Kiyyor in Hebrew. It looked like a large kettle with two spigots for washing (Rashi; Maaseh Choshev 6:8; Yoma 37a). According to others, it was apparently like a basin with spigots (Radak, Sherashim, who says it was like a cuenca, Spanish for basin). It was later made with 12 spigots (Yoma 37a). See 1 Samuel 2:14.
(Targum; Rashi; Ibn Janach; Radak, Sherashim). Kan in Hebrew. See 1 Kings 7:38, 2 Chronicles 4:14 (cf. Ibn Ezra). In shape, the base was somewhat like an inverted pot (Tosafoth, Zevachim 22a, s.v. Kal VeChomer; Maaseh Choshev 6:9), or like an open box (Tosafoth). Some say that it was 3 handbreadths (9') high (Rabbenu Meyuchas).
Later, this base was made to include a mechanism to fill the washstand with water (Yad, Beth HaBechirah 3:18), as well as machinery to lower the entire washstand into a well (Raavad ibid.; Yoma 37a; Zevachim 20a; Yad, Biyyath HaMikdash 5:14). A similar mechanism may have existed in the Tabernacle (see Torah Sh'lemah 38:6).
Around 25 pounds.
(Septuagint). Deror in Hebrew. Or, 'free of impurities' (Ibn Janach; Radak, Sherashim); or 'wild' (Ramban; Bachya). On the basis of Semitic cognates, some suggest 'flowing' or 'congealed into pearls.'
(Raavad, Kley HaMikdash 1:3; Ramban; Bachya; Septuagint). Mor in Hebrew. Myrrh is a gum resin produced by trees and shrubs of the family Burseracea, most notably Commiphora myrrha, Commiphora abysinica, and Commiphora schimperi. The resin is obtained from Arabia and adjacent Africa, and is taken from the small, prickly gray-barked trees. Pearls of myrrh are brown, red or yellow, with an oily texture, becoming hard and brittle with age. It has a pleasing fragrance, very much like balsam, and a lasting, bitter, aromatic taste, hence the name mor, which signifies bitterness.
According to many authorities, however, the mur here is not myrrh but musk (Saadia; Yad, Kley HaMikdash 1:3; Abarbanel; cf. Radak, Sherashim; Ibn Janach). This is an extract taken from the musk deer (Moschus moschiferus) which lives in Nepal and Tibet (see Ibn Ezra).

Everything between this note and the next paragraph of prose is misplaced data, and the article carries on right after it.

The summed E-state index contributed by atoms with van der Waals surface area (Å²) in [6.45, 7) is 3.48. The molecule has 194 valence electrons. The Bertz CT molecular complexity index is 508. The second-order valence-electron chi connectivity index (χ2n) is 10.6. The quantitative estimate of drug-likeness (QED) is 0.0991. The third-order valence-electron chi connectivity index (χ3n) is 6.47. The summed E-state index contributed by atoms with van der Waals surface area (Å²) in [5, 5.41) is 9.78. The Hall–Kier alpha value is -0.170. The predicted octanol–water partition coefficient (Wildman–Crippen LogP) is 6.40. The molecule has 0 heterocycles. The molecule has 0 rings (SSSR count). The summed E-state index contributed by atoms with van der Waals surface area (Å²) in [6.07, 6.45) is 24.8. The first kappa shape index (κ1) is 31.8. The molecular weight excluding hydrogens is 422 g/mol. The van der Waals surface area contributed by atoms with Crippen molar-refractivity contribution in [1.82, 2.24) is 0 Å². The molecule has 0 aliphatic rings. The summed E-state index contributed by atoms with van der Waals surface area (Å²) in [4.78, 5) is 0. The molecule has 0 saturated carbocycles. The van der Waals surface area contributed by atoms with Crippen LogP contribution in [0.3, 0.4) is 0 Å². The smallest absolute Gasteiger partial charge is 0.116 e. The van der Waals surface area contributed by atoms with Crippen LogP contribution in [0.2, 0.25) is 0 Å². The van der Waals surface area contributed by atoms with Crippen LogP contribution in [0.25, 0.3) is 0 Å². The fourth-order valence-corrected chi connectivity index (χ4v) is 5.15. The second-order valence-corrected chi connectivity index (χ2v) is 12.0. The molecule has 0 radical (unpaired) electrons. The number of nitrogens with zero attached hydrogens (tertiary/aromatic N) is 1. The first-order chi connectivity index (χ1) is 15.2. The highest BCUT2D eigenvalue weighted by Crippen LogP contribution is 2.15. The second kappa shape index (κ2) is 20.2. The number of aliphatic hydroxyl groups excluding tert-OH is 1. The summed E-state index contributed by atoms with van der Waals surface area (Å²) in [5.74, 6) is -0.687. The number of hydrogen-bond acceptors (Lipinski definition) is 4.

|two half portions|
(Rashi, Kerithoth 5a; Bachya; Ralbag; cf. Yad, Kley HaMikdash 1:2). According to Josephus, however, it would be translated, 'a half portion...' (Antiquities 3:8:3).
(Rashi; Septuagint; Abarbanel, Canela in Spanish; Ibn Janach; Rambam on Kerithoth 1:1, but see Ramban on Exodus 30:34). Kinman in Hebrew. This is the dried bark of the cinnamon tree, Cinnamomum zeylanicum, a species of laurel cultivated mainly in Ceylon (cf. Yad, Kley HaMikdash 1:3; cf. Theophrastus, Plants 9:7; Herodatus 3:111).
According to others, however, the kinman of the Bible is aloeswood or lignum aloes (Radak, Sherashim; cf. Saadia; see Ramban on Exodus 30:34). This is the resinous hartwood, Aquilaria agallocha of the family Thymalaeaceae, which grows in the East Indies and tropical Southeast Asia, and is still used for incense and perfumes.
According to other ancient sources, the 'cinnamon' of antiquity was not the Ceylonese product, but an herb coming from Arabia (Theophrastus, History of Plants 9:4; Strabo 16:778; Diodorus Sicculus 2:49, 3:46) or Ethiopia (Pliny 12:42). Some identify it with 'Mecca Straw' (paja de Mecca in old Spanish; Ramban; Abarbanel), which was used as fodder for camels (Shir HaShirim Rabbah on Exodus 4:4). There are also indications that the 'cinnamon' of antiquity grew in the Holy Land (Yerushalmi, Peah 7:4; Bereshith Rabbah 65:17; see Kaftor Va Pherach 10, 31a).